Almost one year ago to the day, I wrote about a poor little specimen of a weeping Salix that had been neglected and brutalised, on a nearby Tech Park.
This is what it looked like when I found it:
The rootstock sprouts were twice as big as the proper tree, the sad remainders of the weeping branches had been pudding-bowled, there was a ruff of weeds around the base, and the less said about that stake, the better.
Having obtained permission from the groundsman, I set to work on it: removed the "wrong" growth, removed dead and damaged top growth, tidied and balanced the little that was left, weeded the base and untied the stake.
Success was forthcoming, as is shown in the series of photos below:
Left: immediately after working on it. (looks horrible, I know!)
Middle: May, two months later, new growth.
Right: July, looking lovely, fully recovered.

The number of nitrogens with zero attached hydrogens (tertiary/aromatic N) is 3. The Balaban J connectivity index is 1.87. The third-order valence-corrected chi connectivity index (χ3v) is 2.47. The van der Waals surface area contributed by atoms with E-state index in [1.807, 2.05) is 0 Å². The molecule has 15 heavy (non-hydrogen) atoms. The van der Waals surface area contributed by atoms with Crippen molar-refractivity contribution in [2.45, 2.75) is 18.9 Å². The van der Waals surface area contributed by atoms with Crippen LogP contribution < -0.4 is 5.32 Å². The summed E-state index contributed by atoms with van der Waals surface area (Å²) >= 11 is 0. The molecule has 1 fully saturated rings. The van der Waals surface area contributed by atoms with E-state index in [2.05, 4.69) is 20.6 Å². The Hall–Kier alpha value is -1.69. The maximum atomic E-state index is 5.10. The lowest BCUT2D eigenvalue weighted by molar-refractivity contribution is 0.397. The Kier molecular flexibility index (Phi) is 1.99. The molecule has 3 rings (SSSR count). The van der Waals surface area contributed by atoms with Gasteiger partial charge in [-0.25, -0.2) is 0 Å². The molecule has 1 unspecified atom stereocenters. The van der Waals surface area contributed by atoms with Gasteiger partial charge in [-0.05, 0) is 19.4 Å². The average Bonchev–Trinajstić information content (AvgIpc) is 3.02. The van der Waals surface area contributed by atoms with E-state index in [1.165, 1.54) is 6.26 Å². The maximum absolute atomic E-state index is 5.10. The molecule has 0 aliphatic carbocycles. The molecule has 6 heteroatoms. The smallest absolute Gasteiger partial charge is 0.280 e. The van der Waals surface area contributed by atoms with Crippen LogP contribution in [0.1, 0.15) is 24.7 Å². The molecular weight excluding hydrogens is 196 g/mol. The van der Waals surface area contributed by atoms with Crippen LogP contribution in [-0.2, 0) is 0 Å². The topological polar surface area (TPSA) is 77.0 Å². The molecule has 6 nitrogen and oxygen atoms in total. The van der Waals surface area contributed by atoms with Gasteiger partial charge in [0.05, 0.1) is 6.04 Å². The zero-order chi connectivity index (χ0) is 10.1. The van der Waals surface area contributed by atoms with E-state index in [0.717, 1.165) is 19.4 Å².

Full story here, but that's the gist of it.
I was back there yesterday, and delighted to see that "my" little tree was looking lovely, with fluffy pussy-willow buds already breaking open:
This photo clearly illustrates the "light airy waterfall" effect that should be aimed for.
I will be keeping an eye on it through the summer, and I'll prune it again to keep it small, light, and clear of the ground.
I'm proud of this tiny bit of guerrilla gardening: I have personally saved a small tree, I experience a glow of pride every time I go up there, and I live in hope that some of the Tech Park occupants might, in some small way, be pleased to see a nice-looking tree on the edge of their car park again, instead of a tangled mess.